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Utah officers could soon be required to report every time they point a gun at someone

The bill’s Democrat sponsor says the document would have to be filed within two days and reviewed by the officer’s supervisor.
File photo: A Salt Lake City officer points a weapon during an altercation with a suspect on January 8, 2020.
Posted at 5:49 AM, Feb 10, 2021
and last updated 2021-02-10 07:49:46-05

SALT LAKE CITY — After a record-tying year of police shootings in Utah, a state lawmaker has brought forward a proposal that could reduce those violent encounters simply by having officers fill out a little additional paperwork, The Salt Lake Tribune reports.

HB264 would require police officers in Utah to file a report every time they point their guns or a Taser at someone. Rep. Angela Romero, D-Salt Lake City and the bill’s sponsor, said the report has to be filed within two days and reviewed by that officer’s supervisor.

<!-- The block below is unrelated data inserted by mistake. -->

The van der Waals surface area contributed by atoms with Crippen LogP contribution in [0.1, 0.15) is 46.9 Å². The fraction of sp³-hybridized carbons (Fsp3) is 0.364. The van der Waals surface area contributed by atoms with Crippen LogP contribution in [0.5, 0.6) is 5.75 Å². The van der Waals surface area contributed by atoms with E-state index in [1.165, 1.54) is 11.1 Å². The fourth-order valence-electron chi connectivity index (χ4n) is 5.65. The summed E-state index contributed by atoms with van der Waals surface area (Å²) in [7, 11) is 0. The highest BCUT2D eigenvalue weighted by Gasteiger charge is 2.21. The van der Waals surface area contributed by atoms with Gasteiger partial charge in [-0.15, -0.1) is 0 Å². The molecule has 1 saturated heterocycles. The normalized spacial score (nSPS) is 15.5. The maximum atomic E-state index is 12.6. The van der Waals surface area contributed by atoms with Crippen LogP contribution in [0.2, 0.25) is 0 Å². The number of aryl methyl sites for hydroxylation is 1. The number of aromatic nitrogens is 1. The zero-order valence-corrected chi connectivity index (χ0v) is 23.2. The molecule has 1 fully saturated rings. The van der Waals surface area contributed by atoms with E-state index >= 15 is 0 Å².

Some Utah departments already do this, and it’s been shown in other states to reduce the number of police shootings — particularly those cases where police believed someone was armed but they were not, called a “threat perception failure.”

Scott Stephenson, who is the director of the Peace Officers Standards and Training (POST) Council, said during a Tuesday committee hearing that in many departments, the only data that’s tracked is when an officer pulls the trigger. Knowing when they pointed a weapon, but did not fire, would be valuable data for police and the public, he said.

Click here to read the full story from The Salt Lake Tribune.